Christie administration gives New Jersey’s dirtiest coal-burning power plant two more years

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Governor Chris Christie  Tuesday, July 22, 2014. (Governor's Office/Tim Larsen)

Gov. Chris Christie made an appearance in New Jersey on Tuesday, July 22, 2014. (Governor’s Office/Tim Larsen)

STATE — Under an administrative consent order signed with the state Department of Environmental Protection, the B.L. England power plant, which some view as one of the dirtiest coal units in the state, is not shutting down as soon as expected.

The agency agreed to extend the deadline by up to two years — allowing the power plant located at the northern tip of Cape May County to continue operating until possibly the spring of May 2017.

The agreement could give the owners of the plant, Rockland Capital LLC, more time to figure out how to pipe in natural gas to the coal-fired facility, allowing them to convert it to a less environmentally harmful fuel. The coal unit had been expected to shut down in May 2015 under a previous consent decree with the DEP.

A previous proposal to build a 22-mile long natural-gas pipeline through the heart of the Pinelands drew heated opposition from environmentalists and even four former governors — two Democrats and two Republicans. It failed to win approval from the Pinelands Commission, although with some new commissioners in place it still may approve the project.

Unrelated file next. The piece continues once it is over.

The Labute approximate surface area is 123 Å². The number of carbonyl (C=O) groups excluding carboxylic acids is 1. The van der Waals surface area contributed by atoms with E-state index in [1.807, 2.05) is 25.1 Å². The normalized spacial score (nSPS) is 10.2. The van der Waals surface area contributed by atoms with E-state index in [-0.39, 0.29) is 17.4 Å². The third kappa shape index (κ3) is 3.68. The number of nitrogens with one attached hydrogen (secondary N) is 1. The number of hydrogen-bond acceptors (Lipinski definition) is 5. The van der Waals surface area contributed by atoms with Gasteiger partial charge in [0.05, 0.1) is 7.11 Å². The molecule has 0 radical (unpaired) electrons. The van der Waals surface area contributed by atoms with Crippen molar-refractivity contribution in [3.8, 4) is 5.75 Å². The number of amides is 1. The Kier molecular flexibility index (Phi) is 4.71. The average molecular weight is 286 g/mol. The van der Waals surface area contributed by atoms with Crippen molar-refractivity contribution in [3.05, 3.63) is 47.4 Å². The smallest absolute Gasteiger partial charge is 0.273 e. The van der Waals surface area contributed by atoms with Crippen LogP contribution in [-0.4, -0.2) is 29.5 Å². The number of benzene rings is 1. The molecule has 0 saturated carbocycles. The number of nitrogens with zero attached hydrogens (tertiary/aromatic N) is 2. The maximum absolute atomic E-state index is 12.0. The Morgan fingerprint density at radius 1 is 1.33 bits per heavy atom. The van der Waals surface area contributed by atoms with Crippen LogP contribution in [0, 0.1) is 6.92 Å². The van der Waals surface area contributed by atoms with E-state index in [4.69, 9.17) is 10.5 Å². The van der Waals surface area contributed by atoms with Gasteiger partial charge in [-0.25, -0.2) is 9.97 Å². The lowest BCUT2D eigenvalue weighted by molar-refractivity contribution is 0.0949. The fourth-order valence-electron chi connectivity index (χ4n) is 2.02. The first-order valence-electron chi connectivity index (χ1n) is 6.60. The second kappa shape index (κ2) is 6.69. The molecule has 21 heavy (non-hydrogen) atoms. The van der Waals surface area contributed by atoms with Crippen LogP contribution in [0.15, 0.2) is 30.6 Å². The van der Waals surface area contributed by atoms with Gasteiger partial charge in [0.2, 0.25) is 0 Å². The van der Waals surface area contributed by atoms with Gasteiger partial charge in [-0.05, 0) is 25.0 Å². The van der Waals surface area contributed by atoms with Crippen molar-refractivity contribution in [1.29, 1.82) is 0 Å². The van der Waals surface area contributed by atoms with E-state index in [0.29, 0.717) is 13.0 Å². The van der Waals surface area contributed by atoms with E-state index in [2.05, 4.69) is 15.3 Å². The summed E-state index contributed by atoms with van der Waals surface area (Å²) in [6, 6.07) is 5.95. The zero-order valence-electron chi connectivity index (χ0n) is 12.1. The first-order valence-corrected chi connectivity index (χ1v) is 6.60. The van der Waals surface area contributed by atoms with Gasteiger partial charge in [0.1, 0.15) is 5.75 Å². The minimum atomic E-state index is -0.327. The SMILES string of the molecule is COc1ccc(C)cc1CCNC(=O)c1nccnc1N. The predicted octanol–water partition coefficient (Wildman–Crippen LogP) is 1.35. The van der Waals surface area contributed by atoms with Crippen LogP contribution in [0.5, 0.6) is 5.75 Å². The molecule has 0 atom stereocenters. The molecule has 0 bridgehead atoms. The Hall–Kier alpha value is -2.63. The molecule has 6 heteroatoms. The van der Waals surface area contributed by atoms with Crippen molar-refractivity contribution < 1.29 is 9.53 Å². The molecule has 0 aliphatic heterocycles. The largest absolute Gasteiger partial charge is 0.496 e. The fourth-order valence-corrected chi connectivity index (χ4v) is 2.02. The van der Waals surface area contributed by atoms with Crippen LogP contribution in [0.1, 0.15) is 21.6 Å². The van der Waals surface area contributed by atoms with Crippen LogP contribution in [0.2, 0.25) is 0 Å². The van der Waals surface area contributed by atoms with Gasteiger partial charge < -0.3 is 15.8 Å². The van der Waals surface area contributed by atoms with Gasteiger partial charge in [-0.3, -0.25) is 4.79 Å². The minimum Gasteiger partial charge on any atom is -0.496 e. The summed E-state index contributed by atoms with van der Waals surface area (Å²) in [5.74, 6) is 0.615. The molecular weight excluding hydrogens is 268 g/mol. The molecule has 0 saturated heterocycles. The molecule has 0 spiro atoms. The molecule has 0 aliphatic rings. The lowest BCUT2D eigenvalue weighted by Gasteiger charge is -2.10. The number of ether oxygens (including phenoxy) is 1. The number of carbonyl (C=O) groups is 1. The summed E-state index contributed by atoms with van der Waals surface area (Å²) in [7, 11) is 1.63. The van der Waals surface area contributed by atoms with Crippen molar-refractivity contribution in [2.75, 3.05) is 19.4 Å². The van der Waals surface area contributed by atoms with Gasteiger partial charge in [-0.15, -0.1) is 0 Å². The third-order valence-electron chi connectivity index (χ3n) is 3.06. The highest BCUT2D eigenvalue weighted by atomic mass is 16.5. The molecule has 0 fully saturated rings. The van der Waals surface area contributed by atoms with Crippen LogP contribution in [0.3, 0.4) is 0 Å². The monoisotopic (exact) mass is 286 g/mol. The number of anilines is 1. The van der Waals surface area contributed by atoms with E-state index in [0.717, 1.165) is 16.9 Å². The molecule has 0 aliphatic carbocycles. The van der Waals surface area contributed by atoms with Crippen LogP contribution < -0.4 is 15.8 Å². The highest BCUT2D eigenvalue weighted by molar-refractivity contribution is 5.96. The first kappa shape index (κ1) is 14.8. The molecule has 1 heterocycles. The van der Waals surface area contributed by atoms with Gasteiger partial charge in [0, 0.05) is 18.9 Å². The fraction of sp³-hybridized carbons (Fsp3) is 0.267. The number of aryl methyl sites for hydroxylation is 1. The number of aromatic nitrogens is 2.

The B.L England conversion, however, is strongly supported by the business community and some lawmakers who say it is a source of reliable energy that is essential to the region.

“Really the big factor is the reliability,’’ said Larry Hajna, a spokesman for the state Department of Environmental Protection, in explaining the move to keep the plant open.

In its administrative consent order, the DEP said the B.L. England plant is strategically vital for energy reliability in the southern New Jersey region. The regional operator of the power grid concurred.

PJM Interconnection said shuttering the plant in 2015 would require significant transmission upgrades that could cost up to $150 million and would not be completed until 2016. That raises the possibility of brownouts and blackouts during peak load, usually during summer heat waves.

Hajna noted one of the facility’s coal units already has been shut down, and the other has a number of pollution controls, although not a modern as at some facilities. By 2018, the plant would provide 45 percent of the electricity in the Pinelands, according to the consent order.

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